Hendrik Baird presents Minister Gigaba with the petition
Home Affairs Minister Malusi Gigaba has accepted a massive petition from the LGBTI community and says he’ll do all he can to stop or limit ‘kill-the gays’ pastor Steven Anderson’s visit.
On Monday, Gigaba met with organisations such as GaySA Radio, OUT LGBT Well-being and FEW (Forum for the Empowerment of Women).
Led by GaySA Radio Station Manager, Hendrik Baird, who initiated the campaign against the gay hate pastor, the activists urged the minister to block the preacher’s visit.
The minister was also presented with a petition calling for action from Home Affairs, signed by over 60,000 people from all over the world.
Gigaba told journalists: “We would never encourage any individual to come from their own country to promote such backward and savage views in our country, particularly under religious pretexts; because religious people should be more active in promoting tolerance.”
He nevertheless stated that he could not yet commit to stopping the pastor from entering the country. Gigaba insisted that to use the Immigration Act to either declare Anderson an undesirable person or someone advocating “social violence” he would need more ammunition.
Therefore, Gigaba said, he had asked the activists to compile a dossier with supporting information to offer “hard facts” as to why he should prohibit Anderson.
GaySA Radio’s attorney, Coenie Kukkuk, explained that the minister “did not have all the information that we have in terms of Pastor Anderson at his disposal. We have undertaken to provide it to the minister this week”.
Gigaba continued: “We will consider very carefully the dossier presented to us and based on the dossier we will take the relevant decision to ensure that homophobes either are not allowed in South Africa or if they enter the country, they enter with very stringent restrictions as to what they can do or say.”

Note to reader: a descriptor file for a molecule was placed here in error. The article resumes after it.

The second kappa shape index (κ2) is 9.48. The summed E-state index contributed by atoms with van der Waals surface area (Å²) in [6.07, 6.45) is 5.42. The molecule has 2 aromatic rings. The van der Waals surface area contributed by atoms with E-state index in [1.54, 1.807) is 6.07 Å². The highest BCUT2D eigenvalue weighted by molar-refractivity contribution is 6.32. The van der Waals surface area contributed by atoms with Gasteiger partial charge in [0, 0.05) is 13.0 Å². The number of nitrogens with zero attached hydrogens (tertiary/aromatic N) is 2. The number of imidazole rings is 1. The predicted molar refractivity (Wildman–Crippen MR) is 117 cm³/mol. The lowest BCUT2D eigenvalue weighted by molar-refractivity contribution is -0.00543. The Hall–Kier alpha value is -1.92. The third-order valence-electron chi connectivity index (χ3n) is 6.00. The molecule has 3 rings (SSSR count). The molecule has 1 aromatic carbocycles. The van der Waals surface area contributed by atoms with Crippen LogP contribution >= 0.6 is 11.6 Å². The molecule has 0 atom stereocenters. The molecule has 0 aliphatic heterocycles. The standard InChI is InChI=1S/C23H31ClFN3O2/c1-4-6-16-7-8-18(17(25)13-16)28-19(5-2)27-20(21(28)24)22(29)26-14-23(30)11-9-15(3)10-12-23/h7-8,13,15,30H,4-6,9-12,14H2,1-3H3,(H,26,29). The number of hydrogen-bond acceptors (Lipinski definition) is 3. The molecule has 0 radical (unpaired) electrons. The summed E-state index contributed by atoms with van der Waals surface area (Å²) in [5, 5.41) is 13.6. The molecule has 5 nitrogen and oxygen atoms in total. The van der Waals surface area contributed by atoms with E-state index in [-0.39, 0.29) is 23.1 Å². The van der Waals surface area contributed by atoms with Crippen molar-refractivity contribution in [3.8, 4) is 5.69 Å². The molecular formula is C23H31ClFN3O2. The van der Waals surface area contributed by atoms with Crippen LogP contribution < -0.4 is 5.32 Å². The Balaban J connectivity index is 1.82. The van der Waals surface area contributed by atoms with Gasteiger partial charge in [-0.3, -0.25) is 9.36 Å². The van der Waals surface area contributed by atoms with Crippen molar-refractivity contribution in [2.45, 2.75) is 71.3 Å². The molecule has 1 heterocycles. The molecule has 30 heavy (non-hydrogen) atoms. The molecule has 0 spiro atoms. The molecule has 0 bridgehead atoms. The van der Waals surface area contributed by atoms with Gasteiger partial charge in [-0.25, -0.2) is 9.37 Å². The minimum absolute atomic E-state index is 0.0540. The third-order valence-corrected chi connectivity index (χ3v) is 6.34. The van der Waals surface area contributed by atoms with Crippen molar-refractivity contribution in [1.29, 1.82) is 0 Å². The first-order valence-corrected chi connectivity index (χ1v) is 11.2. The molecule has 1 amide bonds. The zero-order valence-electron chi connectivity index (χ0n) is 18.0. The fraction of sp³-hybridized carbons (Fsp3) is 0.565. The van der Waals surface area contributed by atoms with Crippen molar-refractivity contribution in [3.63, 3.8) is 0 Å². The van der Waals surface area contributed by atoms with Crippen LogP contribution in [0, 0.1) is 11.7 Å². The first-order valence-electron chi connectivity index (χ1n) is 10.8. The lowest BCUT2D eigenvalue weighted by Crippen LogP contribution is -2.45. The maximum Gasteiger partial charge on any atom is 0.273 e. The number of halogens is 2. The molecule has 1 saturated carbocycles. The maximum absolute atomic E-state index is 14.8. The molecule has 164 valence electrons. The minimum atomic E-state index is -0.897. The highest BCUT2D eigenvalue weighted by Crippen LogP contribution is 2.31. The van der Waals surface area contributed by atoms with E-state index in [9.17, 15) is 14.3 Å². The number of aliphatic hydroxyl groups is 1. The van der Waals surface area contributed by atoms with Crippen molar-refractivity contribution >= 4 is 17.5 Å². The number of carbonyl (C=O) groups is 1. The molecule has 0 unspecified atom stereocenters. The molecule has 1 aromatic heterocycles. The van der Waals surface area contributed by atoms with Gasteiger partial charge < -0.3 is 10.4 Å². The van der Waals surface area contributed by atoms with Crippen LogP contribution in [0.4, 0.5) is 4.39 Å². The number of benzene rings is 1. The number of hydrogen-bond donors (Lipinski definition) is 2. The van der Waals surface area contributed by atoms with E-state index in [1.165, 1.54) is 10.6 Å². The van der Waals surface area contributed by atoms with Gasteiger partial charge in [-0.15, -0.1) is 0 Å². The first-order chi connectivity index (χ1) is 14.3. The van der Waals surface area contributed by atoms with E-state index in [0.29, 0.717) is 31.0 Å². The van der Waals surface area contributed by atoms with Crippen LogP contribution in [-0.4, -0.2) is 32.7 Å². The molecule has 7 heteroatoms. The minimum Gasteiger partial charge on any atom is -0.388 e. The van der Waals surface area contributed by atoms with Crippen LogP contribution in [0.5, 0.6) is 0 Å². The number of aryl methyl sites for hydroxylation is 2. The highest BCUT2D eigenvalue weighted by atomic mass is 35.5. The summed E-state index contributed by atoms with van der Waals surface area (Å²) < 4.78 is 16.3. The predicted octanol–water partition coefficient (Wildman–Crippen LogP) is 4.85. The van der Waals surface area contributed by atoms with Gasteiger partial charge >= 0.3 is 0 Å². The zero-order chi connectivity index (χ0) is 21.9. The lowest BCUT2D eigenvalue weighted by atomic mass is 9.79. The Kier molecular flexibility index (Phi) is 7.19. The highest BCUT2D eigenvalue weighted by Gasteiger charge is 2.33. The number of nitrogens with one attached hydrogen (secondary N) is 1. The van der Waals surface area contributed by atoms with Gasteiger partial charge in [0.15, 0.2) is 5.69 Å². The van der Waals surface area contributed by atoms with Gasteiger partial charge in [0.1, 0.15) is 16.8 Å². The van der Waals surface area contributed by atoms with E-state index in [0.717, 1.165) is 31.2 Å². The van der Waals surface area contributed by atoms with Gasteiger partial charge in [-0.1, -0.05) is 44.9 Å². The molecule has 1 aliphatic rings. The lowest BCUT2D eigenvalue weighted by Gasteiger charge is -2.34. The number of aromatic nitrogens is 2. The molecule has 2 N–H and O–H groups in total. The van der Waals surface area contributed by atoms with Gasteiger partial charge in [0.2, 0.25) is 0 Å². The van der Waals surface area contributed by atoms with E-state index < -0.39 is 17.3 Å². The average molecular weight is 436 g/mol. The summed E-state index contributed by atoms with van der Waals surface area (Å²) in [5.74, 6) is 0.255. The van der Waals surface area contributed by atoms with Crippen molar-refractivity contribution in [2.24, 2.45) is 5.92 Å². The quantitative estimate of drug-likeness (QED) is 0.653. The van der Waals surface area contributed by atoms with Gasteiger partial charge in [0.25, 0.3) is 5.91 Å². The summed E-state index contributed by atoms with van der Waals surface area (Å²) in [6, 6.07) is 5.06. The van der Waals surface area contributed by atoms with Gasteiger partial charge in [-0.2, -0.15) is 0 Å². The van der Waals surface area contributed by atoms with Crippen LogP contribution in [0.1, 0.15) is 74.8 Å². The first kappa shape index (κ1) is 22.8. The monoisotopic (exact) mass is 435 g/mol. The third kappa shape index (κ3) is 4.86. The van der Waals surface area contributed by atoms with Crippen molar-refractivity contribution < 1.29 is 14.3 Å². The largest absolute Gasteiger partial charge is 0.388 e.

This included issuing Anderson with a warning on arrival “that should you anywhere in the country advocate for [anything] that is unlawful in terms of South African law or the Constitution you will be in breach, as a result of which we will have to detain you or charge you”.
Gigaba also suggested that Anderson could be stopped from preaching in the country unless he applied for and received a work visa. If he tried to preach without this, “we would have to take action in that regard”.
“If he was coming as a tourist and he is going to Kruger National Park or to swim at the beach, he can go and do that, but once he opens his mouth and utters words which we regard as hate speech in South Africa then we are obliged to take action and make sure that he is prosecuted for transgressing our laws.”
Baird told journalists: “We are absolutely pleased that this issue is being taken very seriously, that a lot of thought is going into this and that the minister is really applying his mind to it and giving us the opportunity to bring the relevant evidence to show that this man is doing stuff that should not be allowed in South Africa.”
“We are all on the same page,” added Kukkuk. “We do not differ in any way with the minister, on legal grounds or on moral grounds.”
Baird pointed out: “This is not a campaign against Christianity, this is not a campaign against religion, it is against a specific individual and his group that has been declared a hate group in the US, and who are very keen on exporting their hate into South Africa.
“We are confident that the minister will come to the right decision and support the LGBTI community,” he said.
Anderson, who heads up the Arizona-based Faithful Word Baptist Church, is set to visit Johannesburg in a missionary style excursion on 18 September to “win souls” for his hateful cause.
He has stated that killing gay people would free the world from the AIDS epidemic. Most recently, he praised the Orlando massacre as “good news” because “there’s 50 less paedophiles in this world”. Anderson has continued to preach that governments must execute gay people.